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Freedom to Dance: The Mikhail Baryshnikov Archive, Part 1
Recently, when friends ask me what collection I am working on and I give my answer — "The Mikhail Baryshnikov Archive" — I've been receiving unexpected reactions. Everyone seems to have a Baryshnikov story. People who I know have never been to the ballet, who couldn't name another dancer if pressed, have something to say. My younger friends were not even born when he took America by storm, and yet they still know. The Nutcracker. Turning Point. A surprising number of them have seen him dance, due to his continued and prolific touring. I would be lying if I said I was not extremely excited when I found out we were receiving his papers here at the library.
If you have watched Baryshnikov dance, and especially if you have seen examples of his work from throughout his career, the first thing you notice is the energy and excitement he brings to every piece. The second thing you notice is how completely fearless he seems in the face of various dance forms and the work of differing choreographers.
He came to the west for freedom — artistic freedom. The chance to dance with exciting new choreographers, to explore different styles of dance was something not available to the young dancer working with the Kirov Ballet. And when he arrived in the west, he hit the ground running. The Mikhail Baryshnikov Archive holds many images and even correspondence reflecting more than 40 years of artistic collaboration.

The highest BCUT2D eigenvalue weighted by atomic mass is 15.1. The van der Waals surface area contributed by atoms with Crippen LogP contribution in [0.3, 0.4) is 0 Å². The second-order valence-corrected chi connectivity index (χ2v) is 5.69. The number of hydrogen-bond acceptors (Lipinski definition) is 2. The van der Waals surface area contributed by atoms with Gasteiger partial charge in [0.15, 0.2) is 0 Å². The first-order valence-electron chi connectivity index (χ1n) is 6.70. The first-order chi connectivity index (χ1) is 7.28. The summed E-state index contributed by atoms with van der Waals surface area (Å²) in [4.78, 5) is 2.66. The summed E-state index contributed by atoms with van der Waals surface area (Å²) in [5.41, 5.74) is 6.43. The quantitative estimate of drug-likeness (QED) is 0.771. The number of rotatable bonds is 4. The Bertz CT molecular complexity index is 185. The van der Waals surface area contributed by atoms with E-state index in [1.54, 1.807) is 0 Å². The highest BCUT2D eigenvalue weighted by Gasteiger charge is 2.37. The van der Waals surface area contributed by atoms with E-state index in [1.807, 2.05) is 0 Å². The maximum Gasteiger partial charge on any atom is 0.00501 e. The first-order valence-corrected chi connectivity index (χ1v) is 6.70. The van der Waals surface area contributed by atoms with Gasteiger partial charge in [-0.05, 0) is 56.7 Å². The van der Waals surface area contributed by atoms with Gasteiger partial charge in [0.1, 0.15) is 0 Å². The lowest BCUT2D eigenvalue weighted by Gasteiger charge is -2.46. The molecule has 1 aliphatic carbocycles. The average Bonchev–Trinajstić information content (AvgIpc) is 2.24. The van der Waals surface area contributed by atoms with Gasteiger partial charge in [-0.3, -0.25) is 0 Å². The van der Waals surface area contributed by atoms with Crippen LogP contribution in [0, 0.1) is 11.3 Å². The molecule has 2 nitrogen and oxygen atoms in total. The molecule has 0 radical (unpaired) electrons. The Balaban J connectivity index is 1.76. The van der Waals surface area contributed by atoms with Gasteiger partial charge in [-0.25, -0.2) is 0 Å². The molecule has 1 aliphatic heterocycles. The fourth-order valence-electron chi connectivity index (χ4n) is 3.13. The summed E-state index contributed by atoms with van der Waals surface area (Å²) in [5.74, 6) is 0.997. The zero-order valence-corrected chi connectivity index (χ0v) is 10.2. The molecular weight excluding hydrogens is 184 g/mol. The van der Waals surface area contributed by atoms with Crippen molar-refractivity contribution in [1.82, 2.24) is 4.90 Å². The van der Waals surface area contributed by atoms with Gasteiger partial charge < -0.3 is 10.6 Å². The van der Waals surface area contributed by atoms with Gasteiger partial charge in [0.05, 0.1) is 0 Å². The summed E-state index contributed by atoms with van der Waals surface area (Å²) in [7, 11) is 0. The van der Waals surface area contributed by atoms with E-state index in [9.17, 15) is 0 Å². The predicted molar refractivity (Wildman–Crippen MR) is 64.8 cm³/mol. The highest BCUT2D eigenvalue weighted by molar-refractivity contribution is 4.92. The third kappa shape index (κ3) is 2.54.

Baryshnikov leapt directly into dancing for as many choreographers as possible. After a short stint with the American Ballet Theatre (ABT), he departed to dance with the New York City Ballet, specifically so he could dance under Balanchine. Though Balanchine created no original work for Baryshnikov, he was able to dance 20 roles in the 15 months he spent with New York City Ballet. In 1980, he returned to American Ballet Theatre as artistic director which allowed him further opportunity to explore.
He was given the opportunity to work with modern dance greats, such as Agnes De Mille, who discussed the casting of Rodeo in a letter to Baryshnikov, saying of one dancer "When she played the role a few years ago she offended me very deeply. I don't want ever to see her in the part again."
Baryshnikov brought his creative vision to ABT, performing in works by modern choreographers such as Twyla Tharp. Push Comes to Shove, a modern twist on a classical ballet is an interesting example of work from this time — and was preserved on video for future audiences. Baryshnikov continued to branch out, performing works by modern choreographers such as Paul Taylor as well as making forays into musical theatre dance, working with Ron Field on Baryshnikov on Broadway (1980).
Among the many artists who crossed paths with Baryshnikov during his time with ABT was Mark Morris, who choreographed Drink to Me Only with Thine Eyes for the company. The two struck up a friendship which would lead to the development of the White Oak Dance Project, a small group of modern and ballet dancers open to experiencing new works.
Next month, part two of this series will discuss the development of the White Oak Dance Project and the wealth of related materials found in the Jerome Robbins Dance Division's Mikhail Baryshnikov Archive.